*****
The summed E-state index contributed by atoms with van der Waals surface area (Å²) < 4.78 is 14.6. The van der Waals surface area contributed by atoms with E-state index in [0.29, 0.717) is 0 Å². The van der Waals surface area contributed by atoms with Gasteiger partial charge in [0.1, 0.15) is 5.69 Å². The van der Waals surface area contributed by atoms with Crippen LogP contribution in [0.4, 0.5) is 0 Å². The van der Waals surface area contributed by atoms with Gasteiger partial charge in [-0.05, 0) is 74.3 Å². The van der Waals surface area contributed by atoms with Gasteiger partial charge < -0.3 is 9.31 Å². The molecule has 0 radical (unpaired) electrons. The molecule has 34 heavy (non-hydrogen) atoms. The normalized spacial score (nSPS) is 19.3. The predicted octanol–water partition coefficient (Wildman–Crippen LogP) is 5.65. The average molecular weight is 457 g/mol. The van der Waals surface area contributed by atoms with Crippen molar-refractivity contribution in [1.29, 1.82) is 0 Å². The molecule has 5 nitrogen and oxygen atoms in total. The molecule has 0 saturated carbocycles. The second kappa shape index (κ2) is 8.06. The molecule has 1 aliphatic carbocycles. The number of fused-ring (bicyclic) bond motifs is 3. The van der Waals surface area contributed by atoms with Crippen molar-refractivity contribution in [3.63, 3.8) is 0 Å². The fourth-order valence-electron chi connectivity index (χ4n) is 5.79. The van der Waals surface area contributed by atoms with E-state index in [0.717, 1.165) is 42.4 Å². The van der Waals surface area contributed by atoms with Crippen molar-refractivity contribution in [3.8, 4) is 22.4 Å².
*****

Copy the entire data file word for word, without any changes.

The summed E-state index contributed by atoms with van der Waals surface area (Å²) < 4.78 is 14.6. The van der Waals surface area contributed by atoms with E-state index in [0.29, 0.717) is 0 Å². The van der Waals surface area contributed by atoms with Gasteiger partial charge in [0.1, 0.15) is 5.69 Å². The van der Waals surface area contributed by atoms with Crippen LogP contribution in [0.4, 0.5) is 0 Å². The van der Waals surface area contributed by atoms with Gasteiger partial charge in [-0.05, 0) is 74.3 Å². The van der Waals surface area contributed by atoms with Gasteiger partial charge < -0.3 is 9.31 Å². The molecule has 0 radical (unpaired) electrons. The molecule has 34 heavy (non-hydrogen) atoms. The normalized spacial score (nSPS) is 19.3. The predicted octanol–water partition coefficient (Wildman–Crippen LogP) is 5.65. The average molecular weight is 457 g/mol. The van der Waals surface area contributed by atoms with Crippen molar-refractivity contribution in [1.29, 1.82) is 0 Å². The molecule has 5 nitrogen and oxygen atoms in total. The molecule has 0 saturated carbocycles. The second kappa shape index (κ2) is 8.06. The molecule has 1 aliphatic carbocycles. The number of fused-ring (bicyclic) bond motifs is 3. The van der Waals surface area contributed by atoms with Crippen molar-refractivity contribution in [3.63, 3.8) is 0 Å². The fourth-order valence-electron chi connectivity index (χ4n) is 5.79. The van der Waals surface area contributed by atoms with E-state index in [0.717, 1.165) is 42.4 Å². The van der Waals surface area contributed by atoms with Crippen molar-refractivity contribution in [3.8, 4) is 22.4 Å².